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BER from too much nitrogen?

Posted by greginnd Z4 ND (My Page) on
Fri, Aug 3, 12 at 10:03

Hi Tomato Gurus,

I have a new garden this year in an old horse corral. It is extremely rich soil that has never been tilled before this year. Soil tests show that the nitrogen is off the charts. Most everything is growing like crazy. The tomatoes are just now starting to form and a few have started ripening. They have BER like crazy. I've been very consistent with watering so I don't think that is an issue. It has been hot for us but not overly scorching like some of you out there. I have read that high nitrogen can cause BER and I suspect that is the main reason for the problem I'm seeing.

At this point, is there anything I can do to help out or should I just let them grow and see what happens? I see some of the larger green tomatoes are not showing as much or no BER. I'm thinking it may start producing better as the season goes along.

I should also note that part of this garden was contaminated with picloram. Those tomatoes most affected did not survive. I suspect some very low levels of it in some of the other areas. Does anyone know if this affects calcium absorption and/or result in BER?

I am seeing BER on plants that show absolutely no signs of leaf curling from the herbicide.


Follow-Up Postings:

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RE: BER from too much nitrogen?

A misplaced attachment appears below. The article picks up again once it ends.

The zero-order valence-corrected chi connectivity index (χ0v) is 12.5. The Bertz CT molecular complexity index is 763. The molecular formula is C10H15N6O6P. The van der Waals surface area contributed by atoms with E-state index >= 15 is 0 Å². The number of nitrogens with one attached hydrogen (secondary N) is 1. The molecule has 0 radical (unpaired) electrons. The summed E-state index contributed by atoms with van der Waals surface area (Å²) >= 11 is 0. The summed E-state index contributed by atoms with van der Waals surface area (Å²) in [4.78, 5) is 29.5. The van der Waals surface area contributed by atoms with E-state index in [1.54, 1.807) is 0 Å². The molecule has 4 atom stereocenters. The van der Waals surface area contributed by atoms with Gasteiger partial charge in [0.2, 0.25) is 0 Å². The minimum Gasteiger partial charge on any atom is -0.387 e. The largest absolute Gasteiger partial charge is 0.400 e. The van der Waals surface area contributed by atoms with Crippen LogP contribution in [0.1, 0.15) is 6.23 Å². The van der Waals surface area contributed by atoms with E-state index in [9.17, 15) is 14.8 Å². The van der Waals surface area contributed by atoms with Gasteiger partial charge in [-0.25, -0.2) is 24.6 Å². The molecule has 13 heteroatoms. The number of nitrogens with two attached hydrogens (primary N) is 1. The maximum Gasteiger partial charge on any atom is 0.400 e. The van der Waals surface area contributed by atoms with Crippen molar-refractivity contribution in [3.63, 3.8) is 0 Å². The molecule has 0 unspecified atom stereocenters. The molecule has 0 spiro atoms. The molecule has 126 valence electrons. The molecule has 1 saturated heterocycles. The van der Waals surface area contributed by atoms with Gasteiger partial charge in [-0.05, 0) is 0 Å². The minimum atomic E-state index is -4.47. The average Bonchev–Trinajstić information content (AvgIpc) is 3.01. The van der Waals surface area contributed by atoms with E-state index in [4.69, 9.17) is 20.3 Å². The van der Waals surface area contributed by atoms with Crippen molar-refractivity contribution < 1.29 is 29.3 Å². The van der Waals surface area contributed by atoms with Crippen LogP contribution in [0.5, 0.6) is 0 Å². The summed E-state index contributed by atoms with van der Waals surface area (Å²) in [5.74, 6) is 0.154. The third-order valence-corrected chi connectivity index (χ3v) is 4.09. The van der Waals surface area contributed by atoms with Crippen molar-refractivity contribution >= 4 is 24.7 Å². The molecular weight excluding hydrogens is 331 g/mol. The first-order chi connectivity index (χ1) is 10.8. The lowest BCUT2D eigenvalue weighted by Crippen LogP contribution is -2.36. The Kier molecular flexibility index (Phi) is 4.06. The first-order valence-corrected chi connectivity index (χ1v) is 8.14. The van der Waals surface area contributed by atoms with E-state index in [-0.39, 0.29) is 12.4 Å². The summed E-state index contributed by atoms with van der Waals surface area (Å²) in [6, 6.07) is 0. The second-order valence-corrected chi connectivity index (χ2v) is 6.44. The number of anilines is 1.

I can't answer the question about picloran, but can tell you that growing tomatoes in too rich soil and/or using too much N fertilizer definitely can increase the chances of BER fruits.

It's one of the many stresses, it causes the plants to grow too fast, that can induce BER.

THe good new is that the more mature the plants are they can withstand the many stresses that can lead to BER, but I think you'd better address the issues of growing in too rich soil, as that isn't going to go away, as well as maybe doing some Googling to find out about picloran. I know that many herbicides can affect plants directly by what's called drift, via air, but I don't know about any herbicides that are already in the soil in terms of what effects they might have.

Carolyn


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RE: BER from too much nitrogen?

Thanks. I will continue to watch the plants as more fruit sets and develops. Hard to find information directly relating picloram to BER but there may be a connection.


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RE: BER from too much nitrogen?

Some manures and other organic matter are contaminated with clopyralid, picloram or aminopyralid.

Here's info about clopyralid contamination which persists for a year
http://www.puyallup.wsu.edu/soilmgmt/clopyralid.htm

Here is a link that might be useful: contaminated manures, etc (WSU)


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RE: BER from too much nitrogen?

Jean, I did know that about the contamination, but didn't read all the links at the site you just put up, just a few, but saw no association with BER on tomatoes.

Or did I miss somthing, which is quite possible?

Carolyn


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